U.S. SECURITIES AND EXCHANGE COMMISSION
Litigation Release No. 23674 / October 21, 2016
United States v. Christopher Salis, et al., Criminal Action No. 2:16-cr-148 (N.D. Ind. filed Oct. 19, 2016)
Software Executive and Two Friends Indicted for Conspiracy to Commit Insider Trading and Money Laundering
A federal grand jury in the Northern District of Indiana has indicted Christopher Salis, Douglas Miller, and Edward Miller on charges relating to insider trading, money laundering, and structuring currency transactions. The 17-count indictment also charges Douglas Miller with false statements and Edward Miller with obstruction of justice and witness harassment. All three defendants were charged earlier this year in a parallel SEC matter.
According to the indictment, returned October 19, 2016, Salis was employed as a global vice president at SAP America in August 2014 when he obtained material, nonpublic information related to SAP's intent to acquire Concur Technologies. The indictment alleges that Salis tipped his close friend, Douglas Miller, who in turn, tipped his brother, Edward Miller, and others. The Miller brothers and others allegedly purchased short-term, risky Concur call options, yielding illegal profits exceeding $500,000 after the acquisition was announced publicly on September 18, 2014. In an effort to avoid scrutiny and to evade currency transaction reporting requirements, the Miller brothers allegedly used cash, money orders, and checks to transfer some of these profits to Salis.
The criminal case against Salis and the Miller brothers is based on the same conduct alleged in an SEC complaint, which was filed on June 16, 2016. The SEC's complaint alleged that Salis, the Miller brothers, and another close friend who was not charged criminally in the grand jury's indictment, engaged in coordinated insider trading in advance of SAP's acquisition of Concur. The SEC's complaint charged the defendants with violations of Section 10(b) of the Securities Exchange Act of 1934 and Rule 10b-5 thereunder. The SEC's complaint also charged Salis and Douglas Miller with violations of Sections 10(b) and 14(e) of the Exchange Act and Rules 10b-5 and 14e-3 thereunder for insider trading in advance of a 2007 tender offer for Business Objects, where Salis worked at the time. The SEC's litigation is ongoing. For further information, see Litigation Release No. 23571 (June 16, 2016).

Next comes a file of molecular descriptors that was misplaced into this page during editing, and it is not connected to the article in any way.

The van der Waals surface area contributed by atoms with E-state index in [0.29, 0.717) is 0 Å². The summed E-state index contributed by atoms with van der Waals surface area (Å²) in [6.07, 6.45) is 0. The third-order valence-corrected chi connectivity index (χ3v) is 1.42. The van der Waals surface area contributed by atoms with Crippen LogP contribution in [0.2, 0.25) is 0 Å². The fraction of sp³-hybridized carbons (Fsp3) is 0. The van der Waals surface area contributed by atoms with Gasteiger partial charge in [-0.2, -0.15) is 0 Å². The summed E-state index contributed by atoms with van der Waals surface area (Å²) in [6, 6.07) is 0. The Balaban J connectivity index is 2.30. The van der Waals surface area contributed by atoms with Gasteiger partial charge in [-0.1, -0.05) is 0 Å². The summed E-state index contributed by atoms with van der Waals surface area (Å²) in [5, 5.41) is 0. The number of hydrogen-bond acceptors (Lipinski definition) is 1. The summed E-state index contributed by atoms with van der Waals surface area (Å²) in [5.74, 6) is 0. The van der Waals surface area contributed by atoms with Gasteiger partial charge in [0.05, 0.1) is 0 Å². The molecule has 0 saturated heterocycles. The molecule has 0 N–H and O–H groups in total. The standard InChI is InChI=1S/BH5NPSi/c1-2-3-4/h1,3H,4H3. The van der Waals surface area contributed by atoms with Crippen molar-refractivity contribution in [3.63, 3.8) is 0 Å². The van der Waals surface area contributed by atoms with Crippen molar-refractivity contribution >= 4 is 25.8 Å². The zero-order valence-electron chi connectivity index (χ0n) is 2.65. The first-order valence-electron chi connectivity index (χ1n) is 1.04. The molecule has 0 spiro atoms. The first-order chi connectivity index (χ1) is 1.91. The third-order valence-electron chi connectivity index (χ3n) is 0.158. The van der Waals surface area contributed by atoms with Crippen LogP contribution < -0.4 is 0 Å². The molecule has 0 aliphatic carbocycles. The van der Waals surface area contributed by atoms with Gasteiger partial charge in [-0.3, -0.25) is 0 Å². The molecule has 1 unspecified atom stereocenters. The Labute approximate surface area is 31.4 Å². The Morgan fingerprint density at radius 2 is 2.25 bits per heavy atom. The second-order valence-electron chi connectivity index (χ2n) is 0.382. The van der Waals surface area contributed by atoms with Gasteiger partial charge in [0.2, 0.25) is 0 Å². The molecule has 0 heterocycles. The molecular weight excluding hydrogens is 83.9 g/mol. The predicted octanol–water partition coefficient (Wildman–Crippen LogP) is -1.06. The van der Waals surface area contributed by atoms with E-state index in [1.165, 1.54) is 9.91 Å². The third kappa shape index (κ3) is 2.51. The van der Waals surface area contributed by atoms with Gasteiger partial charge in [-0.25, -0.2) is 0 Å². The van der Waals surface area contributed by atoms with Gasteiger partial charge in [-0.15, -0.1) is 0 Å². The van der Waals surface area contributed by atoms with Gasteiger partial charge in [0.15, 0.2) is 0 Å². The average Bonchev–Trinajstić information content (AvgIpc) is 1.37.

The SEC thanks the Fraud Section of the Department of Justice's Criminal Division and the United States Postal Inspection Service for their efforts in bringing this criminal action, and the Financial Industry Regulatory Authority (FINRA) for its assistance in this matter.